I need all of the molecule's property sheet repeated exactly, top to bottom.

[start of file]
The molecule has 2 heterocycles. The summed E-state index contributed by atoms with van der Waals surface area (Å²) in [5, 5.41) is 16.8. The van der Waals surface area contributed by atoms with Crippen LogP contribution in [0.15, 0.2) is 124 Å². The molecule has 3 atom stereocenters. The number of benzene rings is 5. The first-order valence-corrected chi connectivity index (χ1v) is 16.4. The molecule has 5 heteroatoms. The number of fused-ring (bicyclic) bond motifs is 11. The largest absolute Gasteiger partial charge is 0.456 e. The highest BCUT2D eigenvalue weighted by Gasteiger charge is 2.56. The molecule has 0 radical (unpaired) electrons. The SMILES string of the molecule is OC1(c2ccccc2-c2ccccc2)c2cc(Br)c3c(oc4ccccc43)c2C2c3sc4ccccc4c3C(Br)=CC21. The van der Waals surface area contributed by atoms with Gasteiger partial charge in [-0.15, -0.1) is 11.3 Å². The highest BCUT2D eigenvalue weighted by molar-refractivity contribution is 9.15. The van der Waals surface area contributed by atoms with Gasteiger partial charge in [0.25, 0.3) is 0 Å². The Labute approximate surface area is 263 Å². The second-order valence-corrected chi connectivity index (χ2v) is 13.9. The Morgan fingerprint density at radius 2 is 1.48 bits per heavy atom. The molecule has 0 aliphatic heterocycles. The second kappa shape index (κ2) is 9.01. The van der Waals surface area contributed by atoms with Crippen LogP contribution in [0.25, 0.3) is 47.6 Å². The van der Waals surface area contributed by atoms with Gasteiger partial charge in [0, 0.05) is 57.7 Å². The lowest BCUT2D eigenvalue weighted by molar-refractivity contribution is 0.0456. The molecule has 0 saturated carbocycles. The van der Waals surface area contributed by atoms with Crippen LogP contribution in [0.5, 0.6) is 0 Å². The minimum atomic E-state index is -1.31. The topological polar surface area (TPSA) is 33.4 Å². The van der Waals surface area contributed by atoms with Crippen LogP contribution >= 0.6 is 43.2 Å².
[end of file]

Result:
The molecule has 2 heterocycles. The summed E-state index contributed by atoms with van der Waals surface area (Å²) in [5, 5.41) is 16.8. The van der Waals surface area contributed by atoms with Crippen LogP contribution in [0.15, 0.2) is 124 Å². The molecule has 3 atom stereocenters. The number of benzene rings is 5. The first-order valence-corrected chi connectivity index (χ1v) is 16.4. The molecule has 5 heteroatoms. The number of fused-ring (bicyclic) bond motifs is 11. The largest absolute Gasteiger partial charge is 0.456 e. The highest BCUT2D eigenvalue weighted by Gasteiger charge is 2.56. The molecule has 0 radical (unpaired) electrons. The SMILES string of the molecule is OC1(c2ccccc2-c2ccccc2)c2cc(Br)c3c(oc4ccccc43)c2C2c3sc4ccccc4c3C(Br)=CC21. The van der Waals surface area contributed by atoms with Gasteiger partial charge in [-0.15, -0.1) is 11.3 Å². The highest BCUT2D eigenvalue weighted by molar-refractivity contribution is 9.15. The van der Waals surface area contributed by atoms with Gasteiger partial charge in [0.25, 0.3) is 0 Å². The Labute approximate surface area is 263 Å². The second-order valence-corrected chi connectivity index (χ2v) is 13.9. The Morgan fingerprint density at radius 2 is 1.48 bits per heavy atom. The molecule has 0 aliphatic heterocycles. The second kappa shape index (κ2) is 9.01. The van der Waals surface area contributed by atoms with Crippen LogP contribution in [0.25, 0.3) is 47.6 Å². The van der Waals surface area contributed by atoms with Gasteiger partial charge in [0, 0.05) is 57.7 Å². The lowest BCUT2D eigenvalue weighted by molar-refractivity contribution is 0.0456. The molecule has 0 saturated carbocycles. The van der Waals surface area contributed by atoms with Crippen LogP contribution in [0.5, 0.6) is 0 Å². The minimum atomic E-state index is -1.31. The topological polar surface area (TPSA) is 33.4 Å². The van der Waals surface area contributed by atoms with Crippen LogP contribution >= 0.6 is 43.2 Å².